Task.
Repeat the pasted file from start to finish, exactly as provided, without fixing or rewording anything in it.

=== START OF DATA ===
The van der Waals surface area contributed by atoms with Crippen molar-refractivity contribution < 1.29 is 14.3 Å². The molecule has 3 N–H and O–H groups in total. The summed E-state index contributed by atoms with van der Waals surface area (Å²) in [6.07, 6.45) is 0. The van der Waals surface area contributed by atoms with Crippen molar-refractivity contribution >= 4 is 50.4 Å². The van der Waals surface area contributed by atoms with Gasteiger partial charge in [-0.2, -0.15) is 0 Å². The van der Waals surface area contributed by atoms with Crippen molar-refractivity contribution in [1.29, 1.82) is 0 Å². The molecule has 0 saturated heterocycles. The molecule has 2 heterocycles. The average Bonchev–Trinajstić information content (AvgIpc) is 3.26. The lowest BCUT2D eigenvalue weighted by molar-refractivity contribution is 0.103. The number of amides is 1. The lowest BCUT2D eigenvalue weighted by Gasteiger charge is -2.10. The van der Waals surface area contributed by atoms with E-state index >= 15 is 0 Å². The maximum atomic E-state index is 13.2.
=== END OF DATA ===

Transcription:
The van der Waals surface area contributed by atoms with Crippen molar-refractivity contribution < 1.29 is 14.3 Å². The molecule has 3 N–H and O–H groups in total. The summed E-state index contributed by atoms with van der Waals surface area (Å²) in [6.07, 6.45) is 0. The van der Waals surface area contributed by atoms with Crippen molar-refractivity contribution >= 4 is 50.4 Å². The van der Waals surface area contributed by atoms with Gasteiger partial charge in [-0.2, -0.15) is 0 Å². The van der Waals surface area contributed by atoms with Crippen molar-refractivity contribution in [1.29, 1.82) is 0 Å². The molecule has 0 saturated heterocycles. The molecule has 2 heterocycles. The average Bonchev–Trinajstić information content (AvgIpc) is 3.26. The lowest BCUT2D eigenvalue weighted by molar-refractivity contribution is 0.103. The number of amides is 1. The lowest BCUT2D eigenvalue weighted by Gasteiger charge is -2.10. The van der Waals surface area contributed by atoms with E-state index >= 15 is 0 Å². The maximum atomic E-state index is 13.2.